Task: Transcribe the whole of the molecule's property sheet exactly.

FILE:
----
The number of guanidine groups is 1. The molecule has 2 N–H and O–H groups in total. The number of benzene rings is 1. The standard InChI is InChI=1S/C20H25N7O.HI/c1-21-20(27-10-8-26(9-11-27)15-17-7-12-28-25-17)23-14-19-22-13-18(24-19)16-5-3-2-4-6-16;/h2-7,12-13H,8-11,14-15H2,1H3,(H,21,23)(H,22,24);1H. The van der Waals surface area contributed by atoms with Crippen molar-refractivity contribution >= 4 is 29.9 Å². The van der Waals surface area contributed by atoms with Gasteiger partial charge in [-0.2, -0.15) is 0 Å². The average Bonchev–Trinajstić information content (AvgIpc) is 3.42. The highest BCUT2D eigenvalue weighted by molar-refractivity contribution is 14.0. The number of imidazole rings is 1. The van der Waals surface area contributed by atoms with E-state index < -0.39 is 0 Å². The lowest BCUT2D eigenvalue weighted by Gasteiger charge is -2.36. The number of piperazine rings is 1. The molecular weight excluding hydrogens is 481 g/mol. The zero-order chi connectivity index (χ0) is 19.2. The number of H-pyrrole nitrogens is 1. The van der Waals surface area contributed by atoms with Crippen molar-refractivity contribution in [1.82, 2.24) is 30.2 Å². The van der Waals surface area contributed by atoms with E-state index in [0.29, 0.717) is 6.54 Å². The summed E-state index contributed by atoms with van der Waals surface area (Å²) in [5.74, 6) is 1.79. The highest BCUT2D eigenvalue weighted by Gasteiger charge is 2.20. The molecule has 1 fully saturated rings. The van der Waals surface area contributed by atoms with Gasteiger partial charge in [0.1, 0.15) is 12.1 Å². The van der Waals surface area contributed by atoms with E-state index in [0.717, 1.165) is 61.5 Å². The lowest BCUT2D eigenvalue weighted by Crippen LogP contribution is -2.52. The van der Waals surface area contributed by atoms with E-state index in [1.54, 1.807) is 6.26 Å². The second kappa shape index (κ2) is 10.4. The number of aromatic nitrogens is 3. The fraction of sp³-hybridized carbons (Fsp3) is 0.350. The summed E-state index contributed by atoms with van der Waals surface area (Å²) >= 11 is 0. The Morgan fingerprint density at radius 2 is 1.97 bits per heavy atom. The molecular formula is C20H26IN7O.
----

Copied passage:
The number of guanidine groups is 1. The molecule has 2 N–H and O–H groups in total. The number of benzene rings is 1. The standard InChI is InChI=1S/C20H25N7O.HI/c1-21-20(27-10-8-26(9-11-27)15-17-7-12-28-25-17)23-14-19-22-13-18(24-19)16-5-3-2-4-6-16;/h2-7,12-13H,8-11,14-15H2,1H3,(H,21,23)(H,22,24);1H. The van der Waals surface area contributed by atoms with Crippen molar-refractivity contribution >= 4 is 29.9 Å². The van der Waals surface area contributed by atoms with Gasteiger partial charge in [-0.2, -0.15) is 0 Å². The average Bonchev–Trinajstić information content (AvgIpc) is 3.42. The highest BCUT2D eigenvalue weighted by molar-refractivity contribution is 14.0. The number of imidazole rings is 1. The van der Waals surface area contributed by atoms with E-state index < -0.39 is 0 Å². The lowest BCUT2D eigenvalue weighted by Gasteiger charge is -2.36. The number of piperazine rings is 1. The molecular weight excluding hydrogens is 481 g/mol. The zero-order chi connectivity index (χ0) is 19.2. The number of H-pyrrole nitrogens is 1. The van der Waals surface area contributed by atoms with Crippen molar-refractivity contribution in [1.82, 2.24) is 30.2 Å². The van der Waals surface area contributed by atoms with E-state index in [0.29, 0.717) is 6.54 Å². The summed E-state index contributed by atoms with van der Waals surface area (Å²) in [5.74, 6) is 1.79. The highest BCUT2D eigenvalue weighted by Gasteiger charge is 2.20. The molecule has 1 fully saturated rings. The van der Waals surface area contributed by atoms with Gasteiger partial charge in [0.1, 0.15) is 12.1 Å². The van der Waals surface area contributed by atoms with E-state index in [0.717, 1.165) is 61.5 Å². The lowest BCUT2D eigenvalue weighted by Crippen LogP contribution is -2.52. The van der Waals surface area contributed by atoms with E-state index in [1.54, 1.807) is 6.26 Å². The second kappa shape index (κ2) is 10.4. The number of aromatic nitrogens is 3. The fraction of sp³-hybridized carbons (Fsp3) is 0.350. The summed E-state index contributed by atoms with van der Waals surface area (Å²) >= 11 is 0. The Morgan fingerprint density at radius 2 is 1.97 bits per heavy atom. The molecular formula is C20H26IN7O.